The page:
Body-Solid Power Rack Review – GPR378

The Body-Solid Pro GPR378 is a great rack designed for those who are looking for a heavy-duty power rack that is still affordable. It is a great alternative to bargain-priced racks, as some of its features are slightly higher-end. With wide, sturdy safeties, secure j-hooks, and a built-in pull-up bar, this spacious, steel-constructed rack is a good choice for those who want something built to last for their home gym. This power rack’s value and solid construction earn it 4 out of 5 stars.

Pros:

  • Sturdy, steel construction that is rated to hold 800 pounds
  • Built-in pull-up and chin-up bar allows for some versatility
  • The company manufactures other attachments, like a dip attachment and lat attachment, that buyers can gradually buy and add on
  • Very sturdy safety bars
  • Wide walk-in design
  • 20 adjustment levels

Cons:

  • Three-inch hole spacing means that setting safeties for benching and setting j-hooks for squats may be less precise
  • No rubber padding on j-hooks or safeties can mean more noise
  • J-hooks are somewhat oddly shaped and may make unracking difficult

Key Features

Like many relatively inexpensive power racks, the GPR378 lacks extra convenience features like a more ergonomic pull-up bar, plate storage, etc., it does have some features that set it apart from many other affordable power racks. One of these is the safeties. Many inexpensive power racks have plain pins as safeties, while this one has broad rectangular prisms. As nearly all safeties do, these have a lock-in design, but the extra width adds a measure of security. While the manufacturer does not list the specific load capacity of the safeties, for many lifters, having a sturdier-looking safety to catch the bar makes them more confident.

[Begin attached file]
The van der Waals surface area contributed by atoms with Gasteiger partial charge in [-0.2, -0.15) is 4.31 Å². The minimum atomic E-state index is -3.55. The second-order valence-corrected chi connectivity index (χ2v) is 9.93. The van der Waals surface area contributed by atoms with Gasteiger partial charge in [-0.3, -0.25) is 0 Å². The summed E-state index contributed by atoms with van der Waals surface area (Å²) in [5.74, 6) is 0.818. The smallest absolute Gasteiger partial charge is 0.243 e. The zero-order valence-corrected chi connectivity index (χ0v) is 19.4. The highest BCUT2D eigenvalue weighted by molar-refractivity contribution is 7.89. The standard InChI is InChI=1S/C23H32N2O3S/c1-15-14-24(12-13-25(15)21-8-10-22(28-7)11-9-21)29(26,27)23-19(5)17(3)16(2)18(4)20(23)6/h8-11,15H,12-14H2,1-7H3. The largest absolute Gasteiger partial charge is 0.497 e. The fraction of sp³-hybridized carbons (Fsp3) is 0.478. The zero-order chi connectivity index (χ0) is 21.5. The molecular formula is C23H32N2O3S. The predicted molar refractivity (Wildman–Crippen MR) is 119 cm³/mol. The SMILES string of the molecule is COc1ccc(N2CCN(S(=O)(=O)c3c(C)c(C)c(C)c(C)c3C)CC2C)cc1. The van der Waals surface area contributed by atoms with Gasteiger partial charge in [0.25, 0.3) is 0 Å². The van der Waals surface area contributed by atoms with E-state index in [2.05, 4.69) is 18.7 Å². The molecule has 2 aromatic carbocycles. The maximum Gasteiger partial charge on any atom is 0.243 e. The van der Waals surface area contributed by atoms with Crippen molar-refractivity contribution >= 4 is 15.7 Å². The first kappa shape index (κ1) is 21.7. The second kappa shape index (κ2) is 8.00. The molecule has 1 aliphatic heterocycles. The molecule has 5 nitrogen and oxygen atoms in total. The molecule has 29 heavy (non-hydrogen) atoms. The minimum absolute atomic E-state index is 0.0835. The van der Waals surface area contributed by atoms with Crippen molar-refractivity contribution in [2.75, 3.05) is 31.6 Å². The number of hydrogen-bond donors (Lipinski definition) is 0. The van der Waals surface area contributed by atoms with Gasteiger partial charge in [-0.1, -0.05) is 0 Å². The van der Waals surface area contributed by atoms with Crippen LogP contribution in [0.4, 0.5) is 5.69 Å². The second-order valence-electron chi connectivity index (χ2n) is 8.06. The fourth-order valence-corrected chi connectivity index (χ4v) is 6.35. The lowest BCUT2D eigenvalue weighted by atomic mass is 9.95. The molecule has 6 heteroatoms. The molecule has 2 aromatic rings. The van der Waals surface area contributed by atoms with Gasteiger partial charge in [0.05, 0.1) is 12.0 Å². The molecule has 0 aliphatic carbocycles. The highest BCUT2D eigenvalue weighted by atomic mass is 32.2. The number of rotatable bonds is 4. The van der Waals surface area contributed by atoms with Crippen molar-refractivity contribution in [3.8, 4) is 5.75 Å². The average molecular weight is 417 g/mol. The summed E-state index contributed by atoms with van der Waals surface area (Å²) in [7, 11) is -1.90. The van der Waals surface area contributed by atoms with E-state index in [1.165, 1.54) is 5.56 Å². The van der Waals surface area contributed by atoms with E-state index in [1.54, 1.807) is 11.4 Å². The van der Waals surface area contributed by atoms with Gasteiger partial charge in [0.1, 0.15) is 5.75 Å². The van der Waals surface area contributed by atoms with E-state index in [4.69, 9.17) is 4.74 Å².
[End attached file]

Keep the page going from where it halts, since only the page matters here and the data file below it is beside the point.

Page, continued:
Another important feature is the overall construction. If you are purchasing a power rack for a home gym, chances are that you want an investment to last, and the reliable steel construction of the GPR378 is sure to last you for years. The rack is made of 11-gauge steel, and it is welded on all four sides for security. Additionally, its powder-coated finish means it is exceptionally resistant to scratches. If you care about your gym equipment looking new, this feature may be especially important.

One feature that is also worth mentioning is the included j-hooks. These are a somewhat unusual design. They are shaped like the safeties, but they are shorter and have a bar catch at the end. Because the bar catch is at a 90-degree angle, it may be more difficult to unpack from these than it would a j-hook with a gradual lip. These j-hooks also have no rubber padding. Rubber pads can help preserve the knurling on your bar, and they also reduce noise. Some buyers have reported cutting and installing their own rubber pads.

Lastly, one thing that sets this power rack apart from other power racks is the fact that the manufacturer makes a line of attachments, including a cross-rack dip bar and a lat pulldown attachment. This feature may make this power rack especially appealing to those who want to expand their home gym but don’t have the money to buy everything at once. The attachment line allows for a gradual expansion of your personal gym.

Body-Solid power Rack Review